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How Do I Play This Thing?, Part 4 - The Trumpet

Congratulations on picking the trumpet!

The trumpet is one of the most exciting instruments in the band.  Its bright tone and strong projection make it perfect for upbeat, high-energy music.

Trumpets are used in all styles of music including jazz, classical, and popular. 

Here are some tips to get you started.

When you open the case, it will probably look something like this.  It's helpful to make sure you can name every major part of the trumpet.

trumpet in case

The trumpet is easy to assemble, as all you have to do is add the mouthpiece to the instrument.  But let's start with just the mouthpiece.

Forming the Omm-boh-sure

Hold the mouthpiece by its shank (the long, narrow end) between your thumb and the index and middle fingers of your right hand.  We want to lightly hold it, just enough to steady it.  A full fist around the mouthpiece tends to cause us to use too much pressure against the lips.

We'll need to form the correct shape with our mouth, which when playing is called the embouchure (pronounced "Omm-boh-sure").  Practice saying "mmm..." and then add a little pressure between the lips, enough to form a slight frown.  Although you may feel silly, practicing this in front of a mirror is a great way to check yourself to make sure you're on the right track.

Your embouchure will look something like this, hopefully:

trumpet embouchure

Next, we'll place the mouthpiece against the lips.  

Don't miss this next part - it's really important...

For 99.99999% of players, the mouthpiece should be centered on your lips horizontally (left & right) and slightly above center vertically (up & down).  

It should look something like this:

Notice how the cheeks are nice and flat?  You'll need to keep the corners of your mouth firm to keep your cheeks from puffing out. 

Louis Armstrong playing

Louis Amstrong puffed his cheeks sometimes and got away with it, but you're not Louis Armstrong, now are you?  (at least not yet, you're not.)  And see, he didn't always, anyway.  :-)

Time to Buzz

Sound is produced on the trumpet by blowing fast air between the firmly pressed lips.  As the air moves across your lips, it causes them to vibrate very quickly, making a "buzzing" sound.  When we do this into the mouthipece (and later then trumpet), the sound is transformed into the wonderful trumpet tone we're looking for.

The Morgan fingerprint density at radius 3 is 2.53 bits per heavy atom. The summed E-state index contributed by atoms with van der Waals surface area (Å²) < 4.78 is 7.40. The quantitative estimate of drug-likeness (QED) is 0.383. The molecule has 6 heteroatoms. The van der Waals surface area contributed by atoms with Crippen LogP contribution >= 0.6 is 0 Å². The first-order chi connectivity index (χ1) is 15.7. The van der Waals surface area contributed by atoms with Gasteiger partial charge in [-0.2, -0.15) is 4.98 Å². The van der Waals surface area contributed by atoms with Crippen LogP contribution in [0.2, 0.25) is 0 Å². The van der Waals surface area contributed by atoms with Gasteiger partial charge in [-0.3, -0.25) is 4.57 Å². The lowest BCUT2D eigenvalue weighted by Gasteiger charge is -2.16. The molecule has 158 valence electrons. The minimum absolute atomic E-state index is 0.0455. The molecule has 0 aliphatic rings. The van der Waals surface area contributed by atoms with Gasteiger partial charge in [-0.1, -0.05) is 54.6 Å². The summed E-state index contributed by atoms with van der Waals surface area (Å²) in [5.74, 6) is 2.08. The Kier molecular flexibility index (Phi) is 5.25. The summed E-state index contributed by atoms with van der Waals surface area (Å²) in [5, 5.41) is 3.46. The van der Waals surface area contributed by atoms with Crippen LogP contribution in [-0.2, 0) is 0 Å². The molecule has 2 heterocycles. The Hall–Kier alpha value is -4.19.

It's possible to make a buzzing sound without blowing air.  You DON'T want the "raspberry" sound.  


Practice doing just that, then practice blowing air with your mouth in the shape we just learned.  You should easily be able to feel the difference.  You'll also find that if you're doing this correctly, you can change the pitch (higher and lower) by changing the amount of pressure between your lips and the direction of the air (up & down).  Practice that until you can control it.  Can you "buzz" a song?  


Practice doing what you just learned, but now with the mouthpiece against your embouchure.  You want to apply just enough pressure to prevent air from leaking out the side of the mouthpiece, but no more.  You should feel fast air blowing out of the shank of the mouthpiece with your free left hand.  A good way to practice this is to buzz and point the mouthpiece against a piece of paper on your music stand.  Try to blow the paper off the stand while you buzz.

Here's a great video to help you see what we're talking about:

Connecting the mouthpiece to the trumpet

It's time to put the trumpet together.  Carefully pick up the trumpet with your left hand.  You'll support the entire weight of the trumpet with your left hand.  This leaves your right hand free to press the valves without and stress or strain.  Hold the trumpet around the valve casing like this:

holding the trumpet

Now, we'll repeat the same buzzing technique into the trumpet, with no valves pressed.  This is called playing "open."  Before trumpets had valves to change pitch, they were called bugles.  Remember practicing different notes on just the mouthpiece?  Practice doing that now into the trumpet.  You'll find that the notes are much more distinct.  Practice this until you can get 3 or 4 separate notes.  Can you play a bugle call like this?

Adding the valves

The valves on most trumpets today are like the picture above - pistons.  When you press them, make sure you press them all the way.  When the valves are pressed, they open up extra pathways for the air to travel before it leaves the bell.  This makes the trumpet "longer" in effect (like moving the slide out on a trombone, but without the slide), changing the pitch.  By using one or combinations of valves, we can get any note we want.

And that's it! (at least, the basics)

You'll need a fingering chart to learn the notes on the trumpet.  

CLICK HERE to download a free fingering chart from Amro!

Need to learn to read music?  Here's another great article to get you going!

From here on, the rest is up to you.  Get a method book, join a band class, find an instructor (we can help with that too - CLICK HERE).  Good luck!

Need a trumpet?  CLICK HERE.

Posted by Ben Fonville at 6:30 AM
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